Garden Girl

by Laura on August 22, 2010

in Blog

I must admit, I’m not a garden girl. I’m not exactly sure why I’ve never embraced the concept of digging into the dirt, but here I am, married to a man who loves to tend to a garden, a man who has immersed the entire family into our own backyard garden, yet I am reluctant to get a bit of dirt under my fingernails.

Perhaps it’s the bugs I encounter when digging through the soil, perhaps it’s the memory of my childhood, when I was dragged outside on a summer’s day, presented with a weeding tool and gloves, and asked to remove the hundreds of dandelions that were scattered on our back lawn. Who knows, but whatever it is, you could be assured that I couldn’t be found out digging in the dirt.

Things may be changing. Thanks to my garden mentor, Greg.

In the past few months, Greg’s efforts in gardening have transformed me, and made me an advocate of backyard gardening. He is our resident gardener, my gardening mentor, and our family’s inspiration — bringing us closer to the earth and teaching us a bit about food.

Greg has done the bulk of the work in the garden, working hard to build the 13” by 5” garden box, planting seeds, setting up the irrigation s system, and lovingly tending to the garden on a daily basis. Me, I watch things grow, and then grab my bowl and pick the fruits of his labor.

This is our first year tending to a garden, growing everything from tomatoes to kale, to butter lettuce and pumpkins, carrots, beets and berries. It has been a learning experience for us all. The process has transformed me. It has made me an advocate or backyard gardening.

My recent experience in our own backyard led me to volunteer recently at the 18 Reasons farm and gardens in Sonoma. I joined several other volunteers weeding, planting, and picking beets, carrots, beans, and squash and then eating some of the fruits of our labor. I came home from the day exhausted, but with even more excitement to get involved in our own backyard project.

I love the fact that I don’t have to buy lettuce any longer. I love that the kids are scavenging around to find ripe strawberries, the pumpkin vines are creeping further into my backyard, the blackberries are starting to appear, and we are eagerly awaiting for the tomatoes to turn red. Soon, the pears and the apples will be ready to pick. And with the large bounty we seem to be having, I wonder what we could trade them for at the Marin Open Garden Project.

I have a newfound love for these foods – a zest for tasting something just off the vine.

Now, I find myself eyeing the grapefruits hanging unattended at the house down the street, or the oranges just waiting to be plucked from the branches of the home one street over. I’m sending Greg over to make a trade, or offer to pick their harvest.

All of this garden-tending (supplemented by shopping at the farmer’s market) has also changed the way I plan my meals. I find myself digging into my cookbooks in search of recipes to use the in-season produce. Kale, which we have in abundance, is a great example. Rarely would I have purchased it from the market, but now we’re using it to make our Kale and White Bean Soup (it has been a chilly summer in Northern California), and I’ve added Mustardy Kale with Bacon and Garlicky Greens to my frequently used recipe list.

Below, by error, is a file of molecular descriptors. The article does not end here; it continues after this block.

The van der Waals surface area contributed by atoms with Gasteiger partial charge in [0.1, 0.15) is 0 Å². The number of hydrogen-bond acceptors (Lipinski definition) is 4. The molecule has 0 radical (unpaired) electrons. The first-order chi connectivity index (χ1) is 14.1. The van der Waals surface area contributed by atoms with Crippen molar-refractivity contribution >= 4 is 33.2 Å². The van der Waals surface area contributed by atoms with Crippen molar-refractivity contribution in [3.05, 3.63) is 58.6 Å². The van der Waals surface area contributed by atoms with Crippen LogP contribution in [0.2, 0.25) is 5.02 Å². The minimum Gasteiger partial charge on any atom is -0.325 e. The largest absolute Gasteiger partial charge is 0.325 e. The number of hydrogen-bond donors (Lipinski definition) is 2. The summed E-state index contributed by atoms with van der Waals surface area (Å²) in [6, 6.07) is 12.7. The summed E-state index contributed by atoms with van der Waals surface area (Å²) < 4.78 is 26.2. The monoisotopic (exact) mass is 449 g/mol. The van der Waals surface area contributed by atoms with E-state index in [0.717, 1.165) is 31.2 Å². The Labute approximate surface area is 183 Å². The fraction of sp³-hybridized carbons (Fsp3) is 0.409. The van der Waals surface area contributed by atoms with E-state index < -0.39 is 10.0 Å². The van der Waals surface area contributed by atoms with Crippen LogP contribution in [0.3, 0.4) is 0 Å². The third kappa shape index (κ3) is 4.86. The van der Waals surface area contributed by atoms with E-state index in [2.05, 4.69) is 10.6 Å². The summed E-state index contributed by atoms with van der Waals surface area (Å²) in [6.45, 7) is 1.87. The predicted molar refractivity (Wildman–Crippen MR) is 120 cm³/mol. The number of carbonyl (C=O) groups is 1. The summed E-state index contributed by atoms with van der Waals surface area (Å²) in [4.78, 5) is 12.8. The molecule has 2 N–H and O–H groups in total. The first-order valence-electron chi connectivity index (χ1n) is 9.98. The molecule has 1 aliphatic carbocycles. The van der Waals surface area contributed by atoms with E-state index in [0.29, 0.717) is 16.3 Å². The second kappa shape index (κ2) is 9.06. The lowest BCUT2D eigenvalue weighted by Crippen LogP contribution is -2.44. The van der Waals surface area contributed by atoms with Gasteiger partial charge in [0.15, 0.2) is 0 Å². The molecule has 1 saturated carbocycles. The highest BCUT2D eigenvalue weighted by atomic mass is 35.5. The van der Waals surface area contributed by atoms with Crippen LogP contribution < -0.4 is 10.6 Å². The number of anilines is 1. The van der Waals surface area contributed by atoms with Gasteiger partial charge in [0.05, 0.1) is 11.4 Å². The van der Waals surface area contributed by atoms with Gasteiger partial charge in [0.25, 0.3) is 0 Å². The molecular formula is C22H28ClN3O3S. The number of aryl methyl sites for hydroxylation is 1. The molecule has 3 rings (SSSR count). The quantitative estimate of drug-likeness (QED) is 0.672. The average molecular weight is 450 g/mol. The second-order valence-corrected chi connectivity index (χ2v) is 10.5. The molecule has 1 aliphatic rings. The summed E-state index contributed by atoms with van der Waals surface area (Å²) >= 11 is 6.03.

More than ever before, I plan my meals according to which foods I know will be available from our backyard, or the farmer’s market. It is an exercise that took some getting used to, but one that I now truly enjoy. I also find that I save money on my grocery bill, and I’m happy that I can now be found with a bit of dirt under my fingernails.

Other benefits of a home garden include:

  • Improving the health of the family. We all know thateating more fresh fruits and vegetables is a part of being healthy. And, as we can attest to, you just can’t resist eating them when they’re right there in your back yard.


  • Enjoy fresh food. You never know how long the food has been on the supermarket shelf. Go ahead, try comparing the flavor of a homegrown tomato with one you bought at the store. (And, yes, a farmer’s market is a great place to buy fresh food). And, if it tastes better, you just may be inspired to eat more of it.
  • Food safety concerns are growing. Whether it is spinach or tomatoes, recalls are becoming more and more prevalent. And, for anyone who is thinking about having chickens in their backyard, eggs recalls are frequent as well! When you garden responsibly, you don’t have to worry about the contamination that may occur at the farm, at the manufacturing plant, or during transportation.


  • Cutting down on food waste. According to the US Health Department, approximately 25% of the food Americans buy goes to waste. That’s about one pound of food, per citizen, per day that ends up lining the trash bins. It’s that old carrot you left in the crisper until it was soft, or the orange that has been left rotting in the bowl. But, when you grow your own food, you’re less likely to let it sit around uneaten. You want to dive in and enjoy to results of your hard work.


Which leads me to the final point

  • A sense of pride. Since Greg has been the main tender of the garden, it has been wonderful to see the sense of pride he has as he has watched seeds blossom under his care. The kids always ask if something we’re eating is from the garden, and if so, they all reach for their forks and dig in . . . even if it is the kale!
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